The market's invisible, oppressive hand perpetuates poverty

Vann Ellison is right about three things in his recent commentary on poverty and social enterprise ("Beyond government," July 10): Our country hasn't done an effective job of addressing poverty. Partisan gridlock weakens the social safety net and social enterprises can be effective in getting people back to work, even if they can't ensure wages sufficient for them to afford market-rate housing.

Unfortunately, Mr. Ellison misses the mark on just about everything else.

That poverty persists in the richest nation in the history of history is worthy of serious exploration. But instead, Mr. Ellison would have us abandon the hope of renewed national priorities in favor of blind faith in an invisible hand that has done little but hold down our most vulnerable neighbors.

His insistence that the "free market system" holds the magic (and somehow "secret") solution to poverty is akin to suggesting that lactose intolerance is best overcome by a steady diet of milk and ice cream. And his inference that what's left of our social safety net should go the way of "poor houses, orphanages and insane asylums" hardly seems a logical comparison for our parents and grandparents, who were lifted out of poverty by the Social Security and Medicare programs they invested their hard-earned resources in throughout their careers.

It's curious that Mr. Ellison should direct our attention to the other side of the pond to assert that England and other industrialized democracies face challenges "more difficult than our own." In fact, most of these nations have invested far more in affordable housing, health care and wage guarantees, and they enjoy lower rates of poverty and better health outcomes as a result.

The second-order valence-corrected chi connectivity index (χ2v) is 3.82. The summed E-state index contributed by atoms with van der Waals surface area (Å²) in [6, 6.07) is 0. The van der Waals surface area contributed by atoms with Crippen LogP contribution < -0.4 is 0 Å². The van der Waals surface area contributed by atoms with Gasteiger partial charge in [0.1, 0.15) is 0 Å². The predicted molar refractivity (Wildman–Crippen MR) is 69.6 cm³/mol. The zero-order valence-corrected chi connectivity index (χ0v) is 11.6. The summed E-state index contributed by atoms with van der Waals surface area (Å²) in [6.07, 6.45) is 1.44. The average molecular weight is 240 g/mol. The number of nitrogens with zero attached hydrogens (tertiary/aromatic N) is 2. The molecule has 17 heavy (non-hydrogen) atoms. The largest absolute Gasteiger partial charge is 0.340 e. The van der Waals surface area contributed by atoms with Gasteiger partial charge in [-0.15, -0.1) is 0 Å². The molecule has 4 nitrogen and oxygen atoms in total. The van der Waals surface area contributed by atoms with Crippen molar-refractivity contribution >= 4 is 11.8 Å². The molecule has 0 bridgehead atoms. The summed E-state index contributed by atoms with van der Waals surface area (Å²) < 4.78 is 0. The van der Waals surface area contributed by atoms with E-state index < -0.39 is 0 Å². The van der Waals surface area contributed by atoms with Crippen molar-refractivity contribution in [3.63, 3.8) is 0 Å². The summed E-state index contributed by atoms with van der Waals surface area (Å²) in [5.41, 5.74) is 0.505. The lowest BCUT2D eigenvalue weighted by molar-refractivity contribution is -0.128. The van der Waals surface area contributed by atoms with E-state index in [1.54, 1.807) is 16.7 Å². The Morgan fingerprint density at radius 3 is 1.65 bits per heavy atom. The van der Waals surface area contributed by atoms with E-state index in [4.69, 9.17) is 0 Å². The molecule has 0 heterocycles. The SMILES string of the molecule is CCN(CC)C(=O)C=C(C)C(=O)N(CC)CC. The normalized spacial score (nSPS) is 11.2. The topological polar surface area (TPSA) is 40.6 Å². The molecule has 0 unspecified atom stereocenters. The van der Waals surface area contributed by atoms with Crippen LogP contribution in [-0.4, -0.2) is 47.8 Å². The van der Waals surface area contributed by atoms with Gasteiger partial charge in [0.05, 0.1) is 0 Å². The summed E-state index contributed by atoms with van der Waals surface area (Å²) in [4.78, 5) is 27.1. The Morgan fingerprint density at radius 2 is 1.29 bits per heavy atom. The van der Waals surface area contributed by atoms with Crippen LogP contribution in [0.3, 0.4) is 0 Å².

The spike in homelessness they're seeing now as public safety nets are scaled back is not at all dissimilar from what we've experienced over the past 35 years when leaders on both sides of the political aisle declared, like Mr. Ellison, that government isn't the solution — and then dis-invested in housing and services as if to prove their misguided point.

There's a better question to be asked than "can government solve the problem of poverty?" It is: "How can a vibrant democracy ensure the health and well-being of its people?" The answer requires the involvement of all sectors — public and private, for-profit and nonprofit.

Mr. Ellison believes — as do we — that people who aren't working can indeed work again and that this noble goal is worth an investment of time and resources. Let's apply this same principle to a democracy that isn't reaching its full potential. And let's employ the bottom-up, "community-driven" advocacy necessary to shape a society in which we all can live.

Kevin Lindamood, Baltimore

The writer is president and CEO of Health Care for the Homeless.

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